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Virginia and Lennard Erickson look over the quilt blocks she fashioned from her husband's neck tie collection dating back to the 1940s. The bow-tie themed quilt will be raffled to benefit the Blomkest Fire Department. Tribune photo by Tom Cherveny

Quilters 'recycle' his Sunday best

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news Willmar, 56201
Willmar Minnesota 2208 Trott Ave. SW / P.O. Box 839 56201

BLOMKEST -- During his working years, Lennard Erickson ran the Blomkest Auto Body Shop with his brother Ted and never shied from the grime that came with the work.

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But come Sunday, there wasn't a church service that didn't see Lennard Erickson in the pew with a handsome neck tie to complement his finest apparel.

A sharp-looking tie for Sunday service and special occasions was a must for Erickson, who had a tie collection going back to the 1940s.

Had is the operative word here, as the woman whose eye he captured with those ties has put them to a new use, and with his blessing.

"It's certainly the most unique quilt we've ever had,'' laughed Evie Paulson, one of the Blomkest quilters who had a role in this recycling project.

Virginia Erickson took all of the ties her husband accumulated during their 64 years of marriage and hand-stitched them into the blocks for a queen-size quilt to be raffled to benefit the Blomkest Fire Department.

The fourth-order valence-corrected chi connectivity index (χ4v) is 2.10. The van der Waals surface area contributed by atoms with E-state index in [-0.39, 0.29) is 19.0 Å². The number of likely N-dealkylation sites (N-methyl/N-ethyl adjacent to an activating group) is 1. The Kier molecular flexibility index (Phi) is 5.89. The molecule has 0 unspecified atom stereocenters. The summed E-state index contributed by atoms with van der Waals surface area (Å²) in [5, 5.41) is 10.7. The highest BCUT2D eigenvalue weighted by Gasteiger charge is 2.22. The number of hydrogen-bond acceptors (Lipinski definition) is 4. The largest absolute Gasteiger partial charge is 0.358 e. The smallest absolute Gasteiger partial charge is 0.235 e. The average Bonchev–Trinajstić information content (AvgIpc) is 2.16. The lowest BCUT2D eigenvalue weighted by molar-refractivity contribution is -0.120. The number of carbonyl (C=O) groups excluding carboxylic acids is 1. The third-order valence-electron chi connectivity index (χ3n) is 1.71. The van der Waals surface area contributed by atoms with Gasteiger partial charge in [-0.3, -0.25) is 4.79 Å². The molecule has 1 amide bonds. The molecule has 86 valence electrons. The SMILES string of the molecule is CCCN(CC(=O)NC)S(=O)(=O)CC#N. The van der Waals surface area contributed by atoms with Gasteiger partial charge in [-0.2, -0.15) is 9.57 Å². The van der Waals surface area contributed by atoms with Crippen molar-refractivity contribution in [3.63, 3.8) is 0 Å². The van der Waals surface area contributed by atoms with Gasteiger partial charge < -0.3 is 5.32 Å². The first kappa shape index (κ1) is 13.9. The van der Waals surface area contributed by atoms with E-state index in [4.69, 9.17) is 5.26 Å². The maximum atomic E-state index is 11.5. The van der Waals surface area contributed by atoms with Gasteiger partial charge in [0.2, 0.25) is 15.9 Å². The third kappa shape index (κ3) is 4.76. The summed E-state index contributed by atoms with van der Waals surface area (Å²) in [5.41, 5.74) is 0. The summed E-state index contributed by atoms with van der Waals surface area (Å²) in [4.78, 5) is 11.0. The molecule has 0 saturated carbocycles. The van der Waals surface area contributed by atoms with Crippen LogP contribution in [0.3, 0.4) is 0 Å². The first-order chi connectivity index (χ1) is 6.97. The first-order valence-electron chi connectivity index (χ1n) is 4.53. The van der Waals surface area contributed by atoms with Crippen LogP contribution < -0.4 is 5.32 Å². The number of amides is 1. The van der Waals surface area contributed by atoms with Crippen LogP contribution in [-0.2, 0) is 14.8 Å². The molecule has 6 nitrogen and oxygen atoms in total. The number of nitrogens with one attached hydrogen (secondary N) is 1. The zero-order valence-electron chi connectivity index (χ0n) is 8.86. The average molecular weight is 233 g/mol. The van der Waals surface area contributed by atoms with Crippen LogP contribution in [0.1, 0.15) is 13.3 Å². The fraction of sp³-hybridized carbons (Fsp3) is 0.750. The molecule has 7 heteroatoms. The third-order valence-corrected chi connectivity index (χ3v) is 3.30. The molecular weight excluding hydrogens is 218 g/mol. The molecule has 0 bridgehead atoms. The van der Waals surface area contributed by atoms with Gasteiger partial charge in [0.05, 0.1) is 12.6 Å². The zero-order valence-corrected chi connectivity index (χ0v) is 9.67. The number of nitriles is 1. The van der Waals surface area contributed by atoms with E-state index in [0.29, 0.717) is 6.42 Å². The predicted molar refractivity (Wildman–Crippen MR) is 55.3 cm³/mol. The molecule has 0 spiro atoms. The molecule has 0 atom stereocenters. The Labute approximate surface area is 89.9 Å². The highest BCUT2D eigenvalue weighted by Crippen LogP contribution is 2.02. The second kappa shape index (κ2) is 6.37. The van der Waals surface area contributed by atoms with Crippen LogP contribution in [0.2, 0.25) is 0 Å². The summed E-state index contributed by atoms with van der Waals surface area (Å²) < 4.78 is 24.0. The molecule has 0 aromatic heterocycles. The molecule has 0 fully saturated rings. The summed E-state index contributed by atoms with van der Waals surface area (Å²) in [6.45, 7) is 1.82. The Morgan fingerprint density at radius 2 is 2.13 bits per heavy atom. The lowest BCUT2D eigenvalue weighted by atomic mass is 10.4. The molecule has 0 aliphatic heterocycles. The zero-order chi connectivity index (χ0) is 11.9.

It's part of a 24-year-long tradition in the community. Each year on the Saturday before Thanksgiving, the community holds a fund raising event with turkey prizes and the awarding of a raffled quilt.

It's always hand crafted by volunteers in the community. A dozen or more volunteers had a role in hand-stitching the quilt that Erickson completed.

Lennard currently resides at Bethesda Pleasant View in Willmar. He was a charter member of Blomkest's volunteer fire department.

The tradition of raffling a quilt for the fire department has a surprisingly successful track record. One year the raffled quilt was used to buy a defibrillator for the community. It was put to use to save a life on the day of the raffle.

The most popular quilt to date had raised $1,640 for the department. Paulson said she's hopeful that this one may set a new record.

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